October 18, 2007

My Life Story


Dad grew up in the mountains while mom spent her childhood by the sea. They met in the city, fell in love and had me, unfortunately, during this supposed-to-be not so romantic process. “You were raised quite differently from us,” they would often tell me. Well, what my dad really wanted to say was “Dud you’re lucky you didn’t have to walk five kilometers just to get to school, and only have a coconut for lunch.” Anyhow, I turned out quite very independent… had horns until I turned eight but retained a skull as hard as my surname until now. No doubt my brother would then call me “Pontius Pilate” whenever we entangle in a brawl.

When I was in high school, I remember mom ordering my sister to pray for the salvation of my soul because they couldn’t yank me to go with them to the church. I got a sermon when she found out in PTA meeting that I will be graduating on top of my class “Every parent in the meeting knew their child’s academic ranking except me.” I thought she was really going to shake me by my collar for intentionally hiding the notice.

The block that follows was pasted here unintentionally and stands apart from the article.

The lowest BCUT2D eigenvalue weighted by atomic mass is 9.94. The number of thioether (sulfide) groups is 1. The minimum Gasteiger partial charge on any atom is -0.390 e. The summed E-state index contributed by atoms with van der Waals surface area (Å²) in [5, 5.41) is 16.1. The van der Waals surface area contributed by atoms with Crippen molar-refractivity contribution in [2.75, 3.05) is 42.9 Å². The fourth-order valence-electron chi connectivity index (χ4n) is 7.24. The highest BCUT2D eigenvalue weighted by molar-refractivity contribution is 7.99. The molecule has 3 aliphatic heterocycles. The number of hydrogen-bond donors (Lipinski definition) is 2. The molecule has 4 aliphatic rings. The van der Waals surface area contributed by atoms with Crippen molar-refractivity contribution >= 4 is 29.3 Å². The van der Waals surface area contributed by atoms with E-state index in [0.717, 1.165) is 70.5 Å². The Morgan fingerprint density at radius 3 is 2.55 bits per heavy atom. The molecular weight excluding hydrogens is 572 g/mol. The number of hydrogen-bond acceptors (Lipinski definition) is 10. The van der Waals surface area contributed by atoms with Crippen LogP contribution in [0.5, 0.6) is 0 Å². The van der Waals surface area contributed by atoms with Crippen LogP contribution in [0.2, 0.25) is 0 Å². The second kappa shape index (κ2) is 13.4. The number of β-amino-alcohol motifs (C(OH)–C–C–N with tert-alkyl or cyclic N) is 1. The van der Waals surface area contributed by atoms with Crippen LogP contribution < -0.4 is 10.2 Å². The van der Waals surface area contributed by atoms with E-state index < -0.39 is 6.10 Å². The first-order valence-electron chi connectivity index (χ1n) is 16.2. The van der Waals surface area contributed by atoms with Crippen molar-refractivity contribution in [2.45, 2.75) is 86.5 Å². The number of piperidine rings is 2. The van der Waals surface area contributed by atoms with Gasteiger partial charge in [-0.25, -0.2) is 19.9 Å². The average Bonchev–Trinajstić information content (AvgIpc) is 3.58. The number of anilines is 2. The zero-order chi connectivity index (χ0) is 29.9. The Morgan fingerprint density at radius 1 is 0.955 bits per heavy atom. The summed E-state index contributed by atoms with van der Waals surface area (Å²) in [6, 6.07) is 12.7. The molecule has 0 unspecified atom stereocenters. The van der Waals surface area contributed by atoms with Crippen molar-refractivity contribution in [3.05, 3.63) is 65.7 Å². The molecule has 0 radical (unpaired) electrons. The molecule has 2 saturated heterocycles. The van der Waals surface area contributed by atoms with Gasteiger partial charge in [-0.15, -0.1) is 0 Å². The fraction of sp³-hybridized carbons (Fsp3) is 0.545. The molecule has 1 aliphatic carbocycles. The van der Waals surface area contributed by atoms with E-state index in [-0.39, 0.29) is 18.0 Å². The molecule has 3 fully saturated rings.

Even on my college graduation, they didn’t have an inkling that I’ll be graduating cum laude. They only found out minutes before the grand march. “You should accompany me when I get my diploma,” I said. “Why? We though only parents of students graduating with honors can…” and dat dat dat. Reading from their reactions, I’m not sure if they’re going to:
a.) congratulate or hug while congratulating me.
b.) give me another long killing-me-softly sermon despite the crowd.
c.) drag me by my ear or both my ears, or worse by my brand new barong to the nearest corner and have a friendly “What is this again?” chit chat.

And so before I could find out, I hurried off to my seat. Medal means less to me. I’m not as brilliant as Einstein or Dexter. I’m content as long as I can make someone smile, and knowing that even for once, yah just for even a moment in this lifetime, my parents really, truly, obligingly loved me, unconditionally.
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